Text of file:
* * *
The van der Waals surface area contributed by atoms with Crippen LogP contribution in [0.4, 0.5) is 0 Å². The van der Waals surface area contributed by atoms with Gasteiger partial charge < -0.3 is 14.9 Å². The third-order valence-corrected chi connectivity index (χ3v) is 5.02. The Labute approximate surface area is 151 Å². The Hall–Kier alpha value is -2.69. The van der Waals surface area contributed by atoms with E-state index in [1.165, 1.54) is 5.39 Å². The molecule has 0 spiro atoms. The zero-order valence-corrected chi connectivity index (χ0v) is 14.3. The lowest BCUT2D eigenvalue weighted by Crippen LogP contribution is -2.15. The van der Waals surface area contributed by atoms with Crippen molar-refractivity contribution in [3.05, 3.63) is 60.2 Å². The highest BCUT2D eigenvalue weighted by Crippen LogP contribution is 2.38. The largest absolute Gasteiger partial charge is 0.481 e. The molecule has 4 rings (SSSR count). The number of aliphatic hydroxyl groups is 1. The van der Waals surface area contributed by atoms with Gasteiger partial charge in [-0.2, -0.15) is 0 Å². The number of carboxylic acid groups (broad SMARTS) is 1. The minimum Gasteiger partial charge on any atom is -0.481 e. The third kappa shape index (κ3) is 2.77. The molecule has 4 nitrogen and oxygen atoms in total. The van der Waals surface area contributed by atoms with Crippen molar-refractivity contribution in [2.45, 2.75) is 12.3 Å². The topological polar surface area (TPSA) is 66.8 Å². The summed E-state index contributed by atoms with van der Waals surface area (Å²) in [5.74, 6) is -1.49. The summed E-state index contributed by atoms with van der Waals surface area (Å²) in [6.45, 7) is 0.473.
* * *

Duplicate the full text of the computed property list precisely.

The van der Waals surface area contributed by atoms with Crippen LogP contribution in [0.4, 0.5) is 0 Å². The van der Waals surface area contributed by atoms with Gasteiger partial charge < -0.3 is 14.9 Å². The third-order valence-corrected chi connectivity index (χ3v) is 5.02. The Labute approximate surface area is 151 Å². The Hall–Kier alpha value is -2.69. The van der Waals surface area contributed by atoms with E-state index in [1.165, 1.54) is 5.39 Å². The molecule has 0 spiro atoms. The zero-order valence-corrected chi connectivity index (χ0v) is 14.3. The lowest BCUT2D eigenvalue weighted by Crippen LogP contribution is -2.15. The van der Waals surface area contributed by atoms with Crippen molar-refractivity contribution in [3.05, 3.63) is 60.2 Å². The highest BCUT2D eigenvalue weighted by Crippen LogP contribution is 2.38. The largest absolute Gasteiger partial charge is 0.481 e. The molecule has 4 rings (SSSR count). The number of aliphatic hydroxyl groups is 1. The van der Waals surface area contributed by atoms with Gasteiger partial charge in [-0.2, -0.15) is 0 Å². The number of carboxylic acid groups (broad SMARTS) is 1. The minimum Gasteiger partial charge on any atom is -0.481 e. The third kappa shape index (κ3) is 2.77. The molecule has 4 nitrogen and oxygen atoms in total. The van der Waals surface area contributed by atoms with Crippen molar-refractivity contribution in [2.45, 2.75) is 12.3 Å². The topological polar surface area (TPSA) is 66.8 Å². The summed E-state index contributed by atoms with van der Waals surface area (Å²) in [5.74, 6) is -1.49. The summed E-state index contributed by atoms with van der Waals surface area (Å²) in [6.45, 7) is 0.473.